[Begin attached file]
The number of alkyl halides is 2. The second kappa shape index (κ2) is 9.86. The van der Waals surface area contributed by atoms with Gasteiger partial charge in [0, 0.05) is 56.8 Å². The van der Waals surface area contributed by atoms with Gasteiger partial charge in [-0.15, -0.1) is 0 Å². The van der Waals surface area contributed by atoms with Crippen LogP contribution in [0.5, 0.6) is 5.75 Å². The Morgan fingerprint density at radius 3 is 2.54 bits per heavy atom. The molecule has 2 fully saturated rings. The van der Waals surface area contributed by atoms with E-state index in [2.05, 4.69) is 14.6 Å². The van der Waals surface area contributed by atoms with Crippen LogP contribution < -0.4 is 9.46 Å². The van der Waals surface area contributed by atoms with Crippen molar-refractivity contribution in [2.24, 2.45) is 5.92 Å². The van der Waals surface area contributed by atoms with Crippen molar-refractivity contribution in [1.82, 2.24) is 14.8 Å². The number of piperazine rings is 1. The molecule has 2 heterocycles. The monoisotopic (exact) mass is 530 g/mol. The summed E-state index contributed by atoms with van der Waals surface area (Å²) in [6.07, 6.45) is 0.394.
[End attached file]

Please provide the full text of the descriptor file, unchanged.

The number of alkyl halides is 2. The second kappa shape index (κ2) is 9.86. The van der Waals surface area contributed by atoms with Gasteiger partial charge in [0, 0.05) is 56.8 Å². The van der Waals surface area contributed by atoms with Gasteiger partial charge in [-0.15, -0.1) is 0 Å². The van der Waals surface area contributed by atoms with Crippen LogP contribution in [0.5, 0.6) is 5.75 Å². The Morgan fingerprint density at radius 3 is 2.54 bits per heavy atom. The molecule has 2 fully saturated rings. The van der Waals surface area contributed by atoms with E-state index in [2.05, 4.69) is 14.6 Å². The van der Waals surface area contributed by atoms with Crippen LogP contribution < -0.4 is 9.46 Å². The van der Waals surface area contributed by atoms with Crippen molar-refractivity contribution in [2.24, 2.45) is 5.92 Å². The van der Waals surface area contributed by atoms with Crippen molar-refractivity contribution in [1.82, 2.24) is 14.8 Å². The number of piperazine rings is 1. The molecule has 2 heterocycles. The monoisotopic (exact) mass is 530 g/mol. The summed E-state index contributed by atoms with van der Waals surface area (Å²) in [6.07, 6.45) is 0.394.